If ballast is badly fouled, the clogging will reduce its ability to drain properly; this, in turn, causes more debris to be sucked up from the sub-ballast, causing more fouling. Therefore, keeping the ballast clean is essential. Bioremediation can be used to clean ballast.
It is not always necessary to replace the ballast if it is fouled, nor must all the ballast be removed if it is to be cleaned. Removing and cleaning the ballast from the shoulder is often sufficient, if shoulder ballast is removed to the correct depth. While this job was historically done by manual labour, this process is now, like many other railway maintenance tasks, a mechanised one, with a chain of specially-designed railroad cars handling the task. One wagon cuts the ballast and passes it via a conveyor belt to a cleaning machine, then the cleaning wagon washes the ballast, and deposits the dirt and ballast into other wagons for disposal and re-use, respectively. Such machines can clean up to two kilometres (1.2 mi) of ballast in an hour.
Cleaning, however, can only be done a certain number of times before the ballast is damaged to the point that it cannot be re-used; furthermore, track ballast that is completely fouled can not be corrected by shoulder cleaning. In such cases, it is necessary to replace the ballast altogether. One method of "replacing" ballast, if necessity demands, is to simply dump fresh ballast on the track, jack the whole track on top of it, and then tamp it down; alternatively, the ballast underneath the track can be removed with an undercutter, which does not require removing or lifting the track.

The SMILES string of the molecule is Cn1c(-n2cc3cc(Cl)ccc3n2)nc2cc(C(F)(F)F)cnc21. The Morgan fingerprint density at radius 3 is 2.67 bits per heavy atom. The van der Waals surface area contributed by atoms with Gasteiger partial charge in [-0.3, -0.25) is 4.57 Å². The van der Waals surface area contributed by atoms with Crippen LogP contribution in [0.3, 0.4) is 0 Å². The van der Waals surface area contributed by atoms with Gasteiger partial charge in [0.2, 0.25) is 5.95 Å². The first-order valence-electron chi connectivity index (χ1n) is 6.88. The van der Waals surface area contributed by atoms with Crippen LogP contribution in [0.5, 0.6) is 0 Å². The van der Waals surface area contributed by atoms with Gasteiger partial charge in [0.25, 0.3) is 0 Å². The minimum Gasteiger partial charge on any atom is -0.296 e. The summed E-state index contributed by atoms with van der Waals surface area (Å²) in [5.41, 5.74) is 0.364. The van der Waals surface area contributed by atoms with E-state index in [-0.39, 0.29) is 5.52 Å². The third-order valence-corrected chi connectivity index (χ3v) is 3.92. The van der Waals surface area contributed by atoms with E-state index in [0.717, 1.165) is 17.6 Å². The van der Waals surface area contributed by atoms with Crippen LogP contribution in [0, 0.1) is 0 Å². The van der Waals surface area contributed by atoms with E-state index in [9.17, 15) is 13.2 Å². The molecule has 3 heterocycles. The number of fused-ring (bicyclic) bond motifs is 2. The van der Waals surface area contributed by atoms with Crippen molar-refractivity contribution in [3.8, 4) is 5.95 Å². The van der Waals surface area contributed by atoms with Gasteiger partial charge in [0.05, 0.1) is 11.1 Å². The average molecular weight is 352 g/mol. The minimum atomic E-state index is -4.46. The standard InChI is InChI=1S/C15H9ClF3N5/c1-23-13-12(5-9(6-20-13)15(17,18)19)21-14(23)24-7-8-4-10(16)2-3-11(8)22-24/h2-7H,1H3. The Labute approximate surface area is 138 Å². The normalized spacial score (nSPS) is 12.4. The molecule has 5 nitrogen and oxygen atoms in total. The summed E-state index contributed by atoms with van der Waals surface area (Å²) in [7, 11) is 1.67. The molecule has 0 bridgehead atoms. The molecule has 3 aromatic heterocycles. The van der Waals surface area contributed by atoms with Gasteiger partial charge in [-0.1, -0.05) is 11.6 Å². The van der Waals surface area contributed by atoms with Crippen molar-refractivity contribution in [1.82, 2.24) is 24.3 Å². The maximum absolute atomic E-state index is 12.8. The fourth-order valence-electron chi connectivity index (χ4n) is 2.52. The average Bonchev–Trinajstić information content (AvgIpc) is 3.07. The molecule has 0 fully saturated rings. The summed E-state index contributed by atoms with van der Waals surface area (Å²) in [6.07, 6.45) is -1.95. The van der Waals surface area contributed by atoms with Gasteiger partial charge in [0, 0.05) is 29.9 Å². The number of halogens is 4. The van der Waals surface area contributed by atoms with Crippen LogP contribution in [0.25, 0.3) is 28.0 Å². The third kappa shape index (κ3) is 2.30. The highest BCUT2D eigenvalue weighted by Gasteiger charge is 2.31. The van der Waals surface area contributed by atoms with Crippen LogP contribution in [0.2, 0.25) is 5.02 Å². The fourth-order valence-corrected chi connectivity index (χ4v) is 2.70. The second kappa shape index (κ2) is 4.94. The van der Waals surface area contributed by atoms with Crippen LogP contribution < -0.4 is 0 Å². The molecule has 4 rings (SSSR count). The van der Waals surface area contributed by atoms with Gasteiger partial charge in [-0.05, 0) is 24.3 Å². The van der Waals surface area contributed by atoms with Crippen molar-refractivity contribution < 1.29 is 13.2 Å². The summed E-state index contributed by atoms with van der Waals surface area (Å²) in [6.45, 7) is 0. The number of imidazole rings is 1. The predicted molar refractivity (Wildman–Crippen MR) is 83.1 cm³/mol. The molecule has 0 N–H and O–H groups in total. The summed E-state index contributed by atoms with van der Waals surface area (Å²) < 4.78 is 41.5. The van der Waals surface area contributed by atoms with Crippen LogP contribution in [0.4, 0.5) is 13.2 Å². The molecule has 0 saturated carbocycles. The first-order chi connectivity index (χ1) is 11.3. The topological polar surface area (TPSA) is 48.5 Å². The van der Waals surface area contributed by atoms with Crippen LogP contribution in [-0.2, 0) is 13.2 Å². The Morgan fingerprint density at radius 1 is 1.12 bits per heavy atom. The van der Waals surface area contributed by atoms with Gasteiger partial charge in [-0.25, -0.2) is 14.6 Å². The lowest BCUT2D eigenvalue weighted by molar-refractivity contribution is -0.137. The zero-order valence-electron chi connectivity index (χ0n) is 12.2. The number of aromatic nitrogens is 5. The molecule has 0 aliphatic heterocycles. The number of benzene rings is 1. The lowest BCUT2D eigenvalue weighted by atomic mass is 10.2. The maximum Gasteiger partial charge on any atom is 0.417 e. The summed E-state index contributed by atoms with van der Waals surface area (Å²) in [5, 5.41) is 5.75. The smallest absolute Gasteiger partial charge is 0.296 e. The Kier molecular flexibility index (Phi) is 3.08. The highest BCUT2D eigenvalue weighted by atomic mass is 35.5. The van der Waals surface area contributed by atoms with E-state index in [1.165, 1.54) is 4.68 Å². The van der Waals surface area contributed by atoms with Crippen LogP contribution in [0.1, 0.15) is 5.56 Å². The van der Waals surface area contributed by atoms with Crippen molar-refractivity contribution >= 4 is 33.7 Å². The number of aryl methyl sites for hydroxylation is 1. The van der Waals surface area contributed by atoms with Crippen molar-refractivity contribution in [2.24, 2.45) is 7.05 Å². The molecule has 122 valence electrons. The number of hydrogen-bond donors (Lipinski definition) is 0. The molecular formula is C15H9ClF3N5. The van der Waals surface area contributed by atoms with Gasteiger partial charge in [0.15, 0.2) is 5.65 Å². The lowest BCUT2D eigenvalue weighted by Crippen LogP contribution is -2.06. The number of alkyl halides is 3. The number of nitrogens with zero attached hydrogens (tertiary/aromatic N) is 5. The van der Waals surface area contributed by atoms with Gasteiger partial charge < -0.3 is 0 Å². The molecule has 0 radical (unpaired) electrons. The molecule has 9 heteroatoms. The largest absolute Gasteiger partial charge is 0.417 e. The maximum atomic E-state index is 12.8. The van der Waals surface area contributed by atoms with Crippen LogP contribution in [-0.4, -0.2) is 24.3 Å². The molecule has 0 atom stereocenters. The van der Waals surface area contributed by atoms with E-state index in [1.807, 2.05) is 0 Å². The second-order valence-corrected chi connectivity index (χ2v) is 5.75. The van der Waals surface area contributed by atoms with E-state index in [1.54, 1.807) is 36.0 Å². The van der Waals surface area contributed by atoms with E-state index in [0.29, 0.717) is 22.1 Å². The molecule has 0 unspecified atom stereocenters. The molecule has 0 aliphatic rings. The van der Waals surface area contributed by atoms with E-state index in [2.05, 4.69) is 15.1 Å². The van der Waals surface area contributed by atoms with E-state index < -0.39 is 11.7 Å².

The dump and jack method cannot of course be used through tunnels, under overbridges, and where there are platforms. Where the track is laid over a swamp, such as the Hexham swamp in Australia, the ballast continuously sinks, and needs to be topped up to maintain its line and level. After 150 years of topping up, there appears to be 10 m (33 ft) of sunken ballast under the tracks. Chat Moss in the United Kingdom is similar.
Regular inspection of the ballast shoulder is important; as noted earlier, the lateral stability of the track depends upon the shoulder. The shoulder acquires some amount of stability over time, being compacted by traffic; maintenance tasks such as replacing ties, tamping, and ballast cleaning can upset this stability. After performing these tasks, it is necessary for either trains to run at reduced speed on the repaired routes, or to employ machinery to compact the shoulder again.